I am always impressed and heartened when I listen to young people such as those that spoke at the World Youth Forum that opened in Vancouver this weekend when they talk about the world they want to inherent from us – the leaders of today.
For example, Muratha Kinuthia a 25 year old leader from Kenya opened the Youth Forum with a challenge to over 300 fellow delegates to decide the terms of engagement for youth. "The question is no longer whether youth should be engaged, but how", he said.
Other speakers throughout the day echoed Muratha’s comments. As Doug Ragan, manager of the World Urban Forum's youth committee told the Vancouver Sun, Young people are already helping to solve the world's urban problems, but older folks hold the purse strings.
"Young people are doing this stuff and they need the support from the community," he said, explaining why the committee organized a separate forum to produce youth-driven ideas for the larger World Urban Forum going on in Vancouver this week.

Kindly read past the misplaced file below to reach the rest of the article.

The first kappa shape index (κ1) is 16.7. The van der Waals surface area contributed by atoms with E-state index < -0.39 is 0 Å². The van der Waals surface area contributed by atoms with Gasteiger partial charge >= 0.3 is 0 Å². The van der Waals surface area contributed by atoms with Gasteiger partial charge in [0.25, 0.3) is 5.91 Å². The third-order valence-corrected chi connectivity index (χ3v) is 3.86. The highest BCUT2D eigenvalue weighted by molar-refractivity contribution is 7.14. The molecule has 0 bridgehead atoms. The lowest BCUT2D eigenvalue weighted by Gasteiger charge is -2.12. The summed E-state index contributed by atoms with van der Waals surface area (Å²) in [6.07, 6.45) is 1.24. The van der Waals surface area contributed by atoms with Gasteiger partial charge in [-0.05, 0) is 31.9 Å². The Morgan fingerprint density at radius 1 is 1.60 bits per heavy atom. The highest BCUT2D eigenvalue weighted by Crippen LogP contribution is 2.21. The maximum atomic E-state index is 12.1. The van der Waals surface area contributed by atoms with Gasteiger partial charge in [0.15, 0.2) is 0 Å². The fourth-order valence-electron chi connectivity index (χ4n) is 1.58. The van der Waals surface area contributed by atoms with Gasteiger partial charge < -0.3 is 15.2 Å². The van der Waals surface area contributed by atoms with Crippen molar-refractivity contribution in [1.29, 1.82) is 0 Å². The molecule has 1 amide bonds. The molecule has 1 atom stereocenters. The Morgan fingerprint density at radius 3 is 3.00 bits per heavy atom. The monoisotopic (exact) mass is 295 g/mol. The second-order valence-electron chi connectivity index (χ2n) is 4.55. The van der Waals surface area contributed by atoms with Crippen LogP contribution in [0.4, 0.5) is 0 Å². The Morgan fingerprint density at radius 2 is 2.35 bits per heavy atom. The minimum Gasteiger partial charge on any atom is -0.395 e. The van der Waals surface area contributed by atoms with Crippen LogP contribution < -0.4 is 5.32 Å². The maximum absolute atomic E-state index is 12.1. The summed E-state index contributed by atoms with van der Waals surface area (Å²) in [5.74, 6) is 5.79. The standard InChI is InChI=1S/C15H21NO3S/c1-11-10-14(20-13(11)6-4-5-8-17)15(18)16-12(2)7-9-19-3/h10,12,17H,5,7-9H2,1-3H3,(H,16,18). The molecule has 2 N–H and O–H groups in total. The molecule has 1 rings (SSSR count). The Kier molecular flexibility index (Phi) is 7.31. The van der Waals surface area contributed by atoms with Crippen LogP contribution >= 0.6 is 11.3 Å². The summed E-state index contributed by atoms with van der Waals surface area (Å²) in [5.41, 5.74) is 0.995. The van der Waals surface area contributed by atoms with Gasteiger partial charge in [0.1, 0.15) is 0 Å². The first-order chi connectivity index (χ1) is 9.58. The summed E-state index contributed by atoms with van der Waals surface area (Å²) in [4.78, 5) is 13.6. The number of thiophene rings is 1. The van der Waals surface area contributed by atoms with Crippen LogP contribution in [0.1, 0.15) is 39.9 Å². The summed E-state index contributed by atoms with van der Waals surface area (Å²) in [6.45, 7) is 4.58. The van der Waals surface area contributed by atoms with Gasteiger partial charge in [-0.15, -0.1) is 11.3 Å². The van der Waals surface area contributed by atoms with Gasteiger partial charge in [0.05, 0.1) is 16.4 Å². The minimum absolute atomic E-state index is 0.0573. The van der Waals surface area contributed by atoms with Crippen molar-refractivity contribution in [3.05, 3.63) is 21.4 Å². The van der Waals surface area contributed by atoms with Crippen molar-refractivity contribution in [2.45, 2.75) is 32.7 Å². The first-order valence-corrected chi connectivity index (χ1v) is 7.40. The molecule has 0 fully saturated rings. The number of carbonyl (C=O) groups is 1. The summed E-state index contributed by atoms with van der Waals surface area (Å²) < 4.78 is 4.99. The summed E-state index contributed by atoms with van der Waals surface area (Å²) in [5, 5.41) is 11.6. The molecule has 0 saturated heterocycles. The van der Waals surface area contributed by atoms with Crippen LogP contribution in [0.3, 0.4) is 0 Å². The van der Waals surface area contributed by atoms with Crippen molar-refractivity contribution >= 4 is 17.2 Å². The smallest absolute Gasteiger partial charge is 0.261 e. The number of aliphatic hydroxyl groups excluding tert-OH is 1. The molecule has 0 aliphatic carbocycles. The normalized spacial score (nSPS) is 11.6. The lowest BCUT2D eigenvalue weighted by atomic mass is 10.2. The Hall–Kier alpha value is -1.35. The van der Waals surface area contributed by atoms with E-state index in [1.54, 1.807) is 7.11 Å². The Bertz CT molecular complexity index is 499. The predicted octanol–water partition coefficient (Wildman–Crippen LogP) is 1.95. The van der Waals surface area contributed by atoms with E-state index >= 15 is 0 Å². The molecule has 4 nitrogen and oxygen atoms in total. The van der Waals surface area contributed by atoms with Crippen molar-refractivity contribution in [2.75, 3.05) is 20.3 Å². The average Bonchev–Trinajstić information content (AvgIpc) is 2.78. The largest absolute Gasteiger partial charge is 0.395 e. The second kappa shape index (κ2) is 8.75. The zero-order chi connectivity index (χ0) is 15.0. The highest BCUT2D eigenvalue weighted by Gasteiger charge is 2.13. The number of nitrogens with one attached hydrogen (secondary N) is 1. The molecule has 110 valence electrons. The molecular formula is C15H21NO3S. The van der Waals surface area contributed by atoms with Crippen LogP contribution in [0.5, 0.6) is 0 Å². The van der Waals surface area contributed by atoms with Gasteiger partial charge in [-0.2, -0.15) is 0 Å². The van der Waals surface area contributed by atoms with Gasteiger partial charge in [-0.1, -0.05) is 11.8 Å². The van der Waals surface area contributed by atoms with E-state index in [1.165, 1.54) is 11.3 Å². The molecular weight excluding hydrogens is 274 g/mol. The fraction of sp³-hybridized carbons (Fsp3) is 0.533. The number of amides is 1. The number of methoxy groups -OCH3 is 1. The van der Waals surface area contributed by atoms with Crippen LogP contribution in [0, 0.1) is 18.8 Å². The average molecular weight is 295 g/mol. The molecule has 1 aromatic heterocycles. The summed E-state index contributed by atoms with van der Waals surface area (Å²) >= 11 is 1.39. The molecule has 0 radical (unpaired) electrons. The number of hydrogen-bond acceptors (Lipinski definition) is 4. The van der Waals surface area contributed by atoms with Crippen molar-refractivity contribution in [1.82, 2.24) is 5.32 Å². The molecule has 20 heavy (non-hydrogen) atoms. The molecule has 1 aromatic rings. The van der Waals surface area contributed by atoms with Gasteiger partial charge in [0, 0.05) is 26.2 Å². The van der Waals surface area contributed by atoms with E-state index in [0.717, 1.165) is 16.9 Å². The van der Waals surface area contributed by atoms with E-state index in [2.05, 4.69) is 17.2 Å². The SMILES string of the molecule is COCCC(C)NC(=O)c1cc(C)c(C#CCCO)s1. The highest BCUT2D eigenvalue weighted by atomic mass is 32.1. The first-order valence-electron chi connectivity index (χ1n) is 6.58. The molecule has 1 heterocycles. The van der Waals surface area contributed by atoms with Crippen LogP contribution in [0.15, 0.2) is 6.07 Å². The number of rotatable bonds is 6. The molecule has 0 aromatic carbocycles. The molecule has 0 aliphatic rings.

And the message tomorrow’s leaders are giving us is much more than words. Many are actively engaged in dealing with some of the most dangerous and difficult challenges facing cities today – crime, poverty, slums, HIV, water, poor sanitation, illiteracy, hunger. Through their deeds they are learning that hard realities of urbanization.
The training ground preparing them for leadership responsibilities is far more complex than anything I faced as a young activist involved in the first UN Conference on Human Settlements 30 years age in Vancouver. I think back to those days and marvel at my innocence and lack of experience when by comparison I look at the generation all too ready to take up from where we will leave off.
Throughout the five days of the World Urban Forum, young people will have many opportunities to share their insights and hopefully to learn a little of what we have found out from our efforts to date. Perhaps, as Doug Ragan has said, we do hold the purse strings. But it is more than evident that we of the older generation do not have a monopoly on ideas.
So I for one am quite prepared to listen very carefully to what the leaders of tomorrow have to say today.